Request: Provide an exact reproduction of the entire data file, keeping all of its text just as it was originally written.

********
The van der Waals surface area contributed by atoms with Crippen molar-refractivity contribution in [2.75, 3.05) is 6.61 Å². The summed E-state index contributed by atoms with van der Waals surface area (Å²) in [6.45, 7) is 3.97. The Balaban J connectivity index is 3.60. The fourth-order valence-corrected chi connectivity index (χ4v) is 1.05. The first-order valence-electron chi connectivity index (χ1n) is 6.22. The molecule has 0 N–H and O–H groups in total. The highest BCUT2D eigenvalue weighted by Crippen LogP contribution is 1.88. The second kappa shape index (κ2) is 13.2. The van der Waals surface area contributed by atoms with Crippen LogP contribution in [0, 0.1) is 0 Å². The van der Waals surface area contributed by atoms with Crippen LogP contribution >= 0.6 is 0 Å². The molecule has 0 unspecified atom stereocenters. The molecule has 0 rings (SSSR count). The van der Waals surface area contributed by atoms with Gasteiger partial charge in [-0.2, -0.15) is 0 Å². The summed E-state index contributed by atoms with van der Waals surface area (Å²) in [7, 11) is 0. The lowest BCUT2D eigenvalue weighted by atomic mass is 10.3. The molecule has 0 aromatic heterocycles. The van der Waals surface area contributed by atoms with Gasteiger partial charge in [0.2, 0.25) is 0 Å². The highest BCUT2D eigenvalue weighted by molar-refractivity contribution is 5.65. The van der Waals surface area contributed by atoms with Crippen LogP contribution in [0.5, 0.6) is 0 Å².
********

The van der Waals surface area contributed by atoms with Crippen molar-refractivity contribution in [2.75, 3.05) is 6.61 Å². The summed E-state index contributed by atoms with van der Waals surface area (Å²) in [6.45, 7) is 3.97. The Balaban J connectivity index is 3.60. The fourth-order valence-corrected chi connectivity index (χ4v) is 1.05. The first-order valence-electron chi connectivity index (χ1n) is 6.22. The molecule has 0 N–H and O–H groups in total. The highest BCUT2D eigenvalue weighted by Crippen LogP contribution is 1.88. The second kappa shape index (κ2) is 13.2. The van der Waals surface area contributed by atoms with Crippen LogP contribution in [0, 0.1) is 0 Å². The van der Waals surface area contributed by atoms with Crippen LogP contribution >= 0.6 is 0 Å². The molecule has 0 unspecified atom stereocenters. The molecule has 0 rings (SSSR count). The van der Waals surface area contributed by atoms with Gasteiger partial charge in [-0.2, -0.15) is 0 Å². The summed E-state index contributed by atoms with van der Waals surface area (Å²) in [7, 11) is 0. The lowest BCUT2D eigenvalue weighted by atomic mass is 10.3. The molecule has 0 aromatic heterocycles. The van der Waals surface area contributed by atoms with Gasteiger partial charge in [0.2, 0.25) is 0 Å². The highest BCUT2D eigenvalue weighted by molar-refractivity contribution is 5.65. The van der Waals surface area contributed by atoms with Crippen LogP contribution in [0.5, 0.6) is 0 Å².